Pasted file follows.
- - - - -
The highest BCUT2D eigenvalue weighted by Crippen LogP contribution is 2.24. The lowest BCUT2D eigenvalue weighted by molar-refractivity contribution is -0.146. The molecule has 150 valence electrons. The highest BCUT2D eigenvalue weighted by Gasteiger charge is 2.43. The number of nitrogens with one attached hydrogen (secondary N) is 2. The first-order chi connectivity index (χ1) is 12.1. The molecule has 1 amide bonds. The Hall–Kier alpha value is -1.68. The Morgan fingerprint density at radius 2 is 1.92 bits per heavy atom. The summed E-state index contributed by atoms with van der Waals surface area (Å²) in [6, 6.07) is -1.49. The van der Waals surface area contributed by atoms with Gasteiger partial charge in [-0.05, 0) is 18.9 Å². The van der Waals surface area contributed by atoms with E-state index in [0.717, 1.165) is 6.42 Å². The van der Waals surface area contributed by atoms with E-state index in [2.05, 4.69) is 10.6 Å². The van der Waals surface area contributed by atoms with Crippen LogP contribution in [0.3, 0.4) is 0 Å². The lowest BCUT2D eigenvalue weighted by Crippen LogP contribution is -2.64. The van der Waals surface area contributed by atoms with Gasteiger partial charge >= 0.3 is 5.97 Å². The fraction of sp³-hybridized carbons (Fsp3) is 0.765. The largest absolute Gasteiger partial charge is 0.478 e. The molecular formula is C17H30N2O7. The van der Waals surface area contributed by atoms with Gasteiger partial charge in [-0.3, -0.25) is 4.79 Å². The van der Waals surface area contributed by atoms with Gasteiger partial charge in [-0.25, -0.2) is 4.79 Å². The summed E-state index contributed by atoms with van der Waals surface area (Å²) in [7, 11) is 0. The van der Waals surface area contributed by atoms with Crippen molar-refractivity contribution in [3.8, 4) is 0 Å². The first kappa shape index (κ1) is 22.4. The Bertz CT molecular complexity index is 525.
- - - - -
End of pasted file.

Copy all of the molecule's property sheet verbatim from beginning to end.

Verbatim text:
The highest BCUT2D eigenvalue weighted by Crippen LogP contribution is 2.24. The lowest BCUT2D eigenvalue weighted by molar-refractivity contribution is -0.146. The molecule has 150 valence electrons. The highest BCUT2D eigenvalue weighted by Gasteiger charge is 2.43. The number of nitrogens with one attached hydrogen (secondary N) is 2. The first-order chi connectivity index (χ1) is 12.1. The molecule has 1 amide bonds. The Hall–Kier alpha value is -1.68. The Morgan fingerprint density at radius 2 is 1.92 bits per heavy atom. The summed E-state index contributed by atoms with van der Waals surface area (Å²) in [6, 6.07) is -1.49. The van der Waals surface area contributed by atoms with Gasteiger partial charge in [-0.05, 0) is 18.9 Å². The van der Waals surface area contributed by atoms with E-state index in [0.717, 1.165) is 6.42 Å². The van der Waals surface area contributed by atoms with E-state index in [2.05, 4.69) is 10.6 Å². The van der Waals surface area contributed by atoms with Crippen LogP contribution in [0.3, 0.4) is 0 Å². The lowest BCUT2D eigenvalue weighted by Crippen LogP contribution is -2.64. The van der Waals surface area contributed by atoms with Gasteiger partial charge >= 0.3 is 5.97 Å². The fraction of sp³-hybridized carbons (Fsp3) is 0.765. The largest absolute Gasteiger partial charge is 0.478 e. The molecular formula is C17H30N2O7. The van der Waals surface area contributed by atoms with Gasteiger partial charge in [-0.3, -0.25) is 4.79 Å². The van der Waals surface area contributed by atoms with Gasteiger partial charge in [-0.25, -0.2) is 4.79 Å². The summed E-state index contributed by atoms with van der Waals surface area (Å²) in [7, 11) is 0. The van der Waals surface area contributed by atoms with Crippen molar-refractivity contribution in [3.8, 4) is 0 Å². The first kappa shape index (κ1) is 22.4. The Bertz CT molecular complexity index is 525.